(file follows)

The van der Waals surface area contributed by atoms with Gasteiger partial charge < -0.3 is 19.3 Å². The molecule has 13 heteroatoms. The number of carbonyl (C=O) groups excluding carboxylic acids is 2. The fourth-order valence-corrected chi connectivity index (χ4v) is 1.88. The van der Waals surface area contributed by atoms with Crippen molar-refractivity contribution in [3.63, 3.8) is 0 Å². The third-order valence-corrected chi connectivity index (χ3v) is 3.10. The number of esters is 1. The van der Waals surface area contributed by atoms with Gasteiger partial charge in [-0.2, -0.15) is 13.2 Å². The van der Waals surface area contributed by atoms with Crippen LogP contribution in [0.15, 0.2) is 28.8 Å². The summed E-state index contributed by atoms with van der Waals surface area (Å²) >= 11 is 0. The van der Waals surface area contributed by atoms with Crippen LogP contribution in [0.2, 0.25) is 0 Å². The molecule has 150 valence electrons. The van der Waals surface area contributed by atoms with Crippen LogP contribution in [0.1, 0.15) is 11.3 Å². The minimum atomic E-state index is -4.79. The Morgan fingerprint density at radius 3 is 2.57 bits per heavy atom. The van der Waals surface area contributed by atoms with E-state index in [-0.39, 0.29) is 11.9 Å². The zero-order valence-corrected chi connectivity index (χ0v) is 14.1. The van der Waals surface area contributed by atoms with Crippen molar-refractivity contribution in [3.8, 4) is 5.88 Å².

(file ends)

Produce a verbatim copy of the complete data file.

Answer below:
The van der Waals surface area contributed by atoms with Gasteiger partial charge < -0.3 is 19.3 Å². The molecule has 13 heteroatoms. The number of carbonyl (C=O) groups excluding carboxylic acids is 2. The fourth-order valence-corrected chi connectivity index (χ4v) is 1.88. The van der Waals surface area contributed by atoms with Crippen molar-refractivity contribution in [3.63, 3.8) is 0 Å². The third-order valence-corrected chi connectivity index (χ3v) is 3.10. The number of esters is 1. The van der Waals surface area contributed by atoms with Gasteiger partial charge in [-0.2, -0.15) is 13.2 Å². The van der Waals surface area contributed by atoms with Crippen LogP contribution in [0.15, 0.2) is 28.8 Å². The summed E-state index contributed by atoms with van der Waals surface area (Å²) >= 11 is 0. The van der Waals surface area contributed by atoms with Crippen LogP contribution in [0.2, 0.25) is 0 Å². The molecule has 150 valence electrons. The van der Waals surface area contributed by atoms with Crippen LogP contribution in [0.1, 0.15) is 11.3 Å². The minimum atomic E-state index is -4.79. The Morgan fingerprint density at radius 3 is 2.57 bits per heavy atom. The van der Waals surface area contributed by atoms with E-state index in [-0.39, 0.29) is 11.9 Å². The zero-order valence-corrected chi connectivity index (χ0v) is 14.1. The van der Waals surface area contributed by atoms with Crippen molar-refractivity contribution in [3.8, 4) is 5.88 Å².